It’s become mainstream to try to embody your favourite model in photographs. You can’t scroll through a social media feed for long without seeing someone who takes that to the extreme. For whatever reason, some people decide that they should publicly display as much flesh as possible and this can cause a lot of controversy. Things are said, people get hurt and rules get made as a result to stop people getting hurt in the future.

Even though people are free to take whatever photos surrounding their personal selves they choose and have the same freedom to share these images online there is always going to be an argument about which photos are offensive because different things upset different people. Websites can never be completely secure with the content they provide due to this but nevertheless no matter who you are, where you’re from or what you look like if you have an Internet connection and a camera you can post images online.7448717958_1738735d85_b

Social media is a great way to share images with your friends and followers, but you aren’t always completely free in what you can upload. Sometimes sites such as Facebook and Instagram remove content for infringing on set guidelines- however these removals aren’t always clearly just. Instagram, for example, has recently gotten itself into hot water for blocking images that supposedly break obscenity rules in their community guidelines. It’s all well and good to have guidelines to stop explicitly vile content being viewable or sharable online, but the kind of pictures we’re talking about depict nothing more than stretch marks, (non-revealing) pubic hair, a plus-sized underwear selfie and a jumper with some half naked people on it. We live in a day and age where these things aren’t at all uncommon to see so why were they taken down?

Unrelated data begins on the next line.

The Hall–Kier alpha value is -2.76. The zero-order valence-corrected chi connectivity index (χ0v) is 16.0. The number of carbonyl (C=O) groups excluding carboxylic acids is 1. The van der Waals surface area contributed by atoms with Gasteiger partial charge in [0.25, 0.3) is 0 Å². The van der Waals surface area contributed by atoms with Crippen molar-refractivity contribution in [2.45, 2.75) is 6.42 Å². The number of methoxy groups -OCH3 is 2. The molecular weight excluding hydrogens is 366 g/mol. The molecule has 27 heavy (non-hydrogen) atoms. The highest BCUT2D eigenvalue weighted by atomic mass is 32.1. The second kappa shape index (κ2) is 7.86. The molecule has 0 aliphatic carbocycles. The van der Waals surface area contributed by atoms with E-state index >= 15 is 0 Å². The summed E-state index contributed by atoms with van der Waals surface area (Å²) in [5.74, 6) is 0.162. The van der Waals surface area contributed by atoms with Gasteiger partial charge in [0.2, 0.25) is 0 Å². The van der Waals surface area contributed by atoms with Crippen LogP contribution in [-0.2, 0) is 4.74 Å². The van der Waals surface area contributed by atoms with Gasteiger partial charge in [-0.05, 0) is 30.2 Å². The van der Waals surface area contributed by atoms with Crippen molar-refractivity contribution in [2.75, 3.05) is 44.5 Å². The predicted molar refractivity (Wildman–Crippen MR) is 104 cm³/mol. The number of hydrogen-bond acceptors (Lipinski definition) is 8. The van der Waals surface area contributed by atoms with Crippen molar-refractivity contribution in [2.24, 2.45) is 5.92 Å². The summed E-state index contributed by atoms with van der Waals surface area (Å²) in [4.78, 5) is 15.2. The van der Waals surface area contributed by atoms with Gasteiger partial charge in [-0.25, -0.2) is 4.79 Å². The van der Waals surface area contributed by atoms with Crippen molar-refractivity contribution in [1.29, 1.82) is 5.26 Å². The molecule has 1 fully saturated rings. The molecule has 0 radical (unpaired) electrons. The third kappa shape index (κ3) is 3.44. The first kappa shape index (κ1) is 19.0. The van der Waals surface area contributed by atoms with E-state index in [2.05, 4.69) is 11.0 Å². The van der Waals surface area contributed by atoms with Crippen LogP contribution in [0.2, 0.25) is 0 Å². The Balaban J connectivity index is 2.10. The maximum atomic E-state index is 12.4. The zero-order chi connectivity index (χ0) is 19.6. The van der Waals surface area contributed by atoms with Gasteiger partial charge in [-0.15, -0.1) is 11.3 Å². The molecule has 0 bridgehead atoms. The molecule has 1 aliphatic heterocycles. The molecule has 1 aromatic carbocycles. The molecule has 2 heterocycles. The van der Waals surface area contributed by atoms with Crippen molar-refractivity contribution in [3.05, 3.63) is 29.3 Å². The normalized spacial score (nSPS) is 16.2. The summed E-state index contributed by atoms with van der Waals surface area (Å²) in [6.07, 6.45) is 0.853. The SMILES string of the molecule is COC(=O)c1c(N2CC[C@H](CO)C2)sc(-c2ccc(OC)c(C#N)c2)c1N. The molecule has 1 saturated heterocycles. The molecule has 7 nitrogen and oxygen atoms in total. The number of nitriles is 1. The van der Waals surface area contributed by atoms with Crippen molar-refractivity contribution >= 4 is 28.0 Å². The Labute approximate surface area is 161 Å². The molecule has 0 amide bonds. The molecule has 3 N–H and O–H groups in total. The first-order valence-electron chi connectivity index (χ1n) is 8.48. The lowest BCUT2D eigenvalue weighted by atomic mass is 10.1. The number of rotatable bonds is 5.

Anything and everything offends people and undoubtedly there are a select few that go as far as reporting images like these instead of just blocking the user or choosing not to look at the image, but isn’t it up to Instagram itself to decide if claims against images are justified? It can be argued that these incidents come down to more of an unspoken set of social rules rather than ones of clear obscenity. There are god knows how many skin-baring images on Instagram, some more revealing and provocative than those that have been removed, so why keep them and ditch these few if not out of social preference? In blocking images that aren’t objectively offensive and just socially divergent from the preferred criteria, Instagram indirectly promotes different kinds of social thought on appearance and personality.  Doesn’t this make issues such as bullying and self-confidence worse? Everyone should feel like they belong on social media sites and be able to be himself or herself and doing things like this makes that difficult for people to do.

Katherine Hardiman 


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